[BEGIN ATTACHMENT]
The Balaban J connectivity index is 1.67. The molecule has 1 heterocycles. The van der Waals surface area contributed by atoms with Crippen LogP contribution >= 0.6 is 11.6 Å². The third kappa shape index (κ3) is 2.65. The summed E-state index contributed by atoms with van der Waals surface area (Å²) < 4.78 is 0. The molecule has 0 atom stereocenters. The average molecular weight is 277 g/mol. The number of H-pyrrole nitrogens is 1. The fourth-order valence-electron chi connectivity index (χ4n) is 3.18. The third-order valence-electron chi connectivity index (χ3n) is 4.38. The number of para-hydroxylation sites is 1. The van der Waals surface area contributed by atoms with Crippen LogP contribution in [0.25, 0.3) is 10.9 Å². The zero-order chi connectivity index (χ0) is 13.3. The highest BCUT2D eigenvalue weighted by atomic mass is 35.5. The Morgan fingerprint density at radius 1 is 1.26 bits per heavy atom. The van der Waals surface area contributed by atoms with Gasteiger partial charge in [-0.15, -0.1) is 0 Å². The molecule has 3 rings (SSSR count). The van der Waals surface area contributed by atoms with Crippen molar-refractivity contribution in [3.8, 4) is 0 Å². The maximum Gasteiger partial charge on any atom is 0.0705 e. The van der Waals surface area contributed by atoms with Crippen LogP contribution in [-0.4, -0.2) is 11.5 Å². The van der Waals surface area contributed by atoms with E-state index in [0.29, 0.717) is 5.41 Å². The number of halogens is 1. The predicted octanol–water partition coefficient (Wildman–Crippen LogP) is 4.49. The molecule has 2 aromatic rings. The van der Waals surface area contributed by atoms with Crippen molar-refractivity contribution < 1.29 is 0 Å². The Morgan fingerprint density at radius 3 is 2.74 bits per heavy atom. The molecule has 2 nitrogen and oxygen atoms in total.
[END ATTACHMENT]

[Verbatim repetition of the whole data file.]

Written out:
The Balaban J connectivity index is 1.67. The molecule has 1 heterocycles. The van der Waals surface area contributed by atoms with Crippen LogP contribution >= 0.6 is 11.6 Å². The third kappa shape index (κ3) is 2.65. The summed E-state index contributed by atoms with van der Waals surface area (Å²) < 4.78 is 0. The molecule has 0 atom stereocenters. The average molecular weight is 277 g/mol. The number of H-pyrrole nitrogens is 1. The fourth-order valence-electron chi connectivity index (χ4n) is 3.18. The third-order valence-electron chi connectivity index (χ3n) is 4.38. The number of para-hydroxylation sites is 1. The van der Waals surface area contributed by atoms with Crippen LogP contribution in [0.25, 0.3) is 10.9 Å². The zero-order chi connectivity index (χ0) is 13.3. The highest BCUT2D eigenvalue weighted by atomic mass is 35.5. The Morgan fingerprint density at radius 1 is 1.26 bits per heavy atom. The van der Waals surface area contributed by atoms with Gasteiger partial charge in [-0.15, -0.1) is 0 Å². The molecule has 3 rings (SSSR count). The van der Waals surface area contributed by atoms with Crippen molar-refractivity contribution in [3.8, 4) is 0 Å². The maximum Gasteiger partial charge on any atom is 0.0705 e. The van der Waals surface area contributed by atoms with Crippen LogP contribution in [-0.4, -0.2) is 11.5 Å². The van der Waals surface area contributed by atoms with E-state index in [0.29, 0.717) is 5.41 Å². The number of halogens is 1. The predicted octanol–water partition coefficient (Wildman–Crippen LogP) is 4.49. The molecule has 2 aromatic rings. The van der Waals surface area contributed by atoms with Crippen molar-refractivity contribution < 1.29 is 0 Å². The Morgan fingerprint density at radius 3 is 2.74 bits per heavy atom. The molecule has 2 nitrogen and oxygen atoms in total.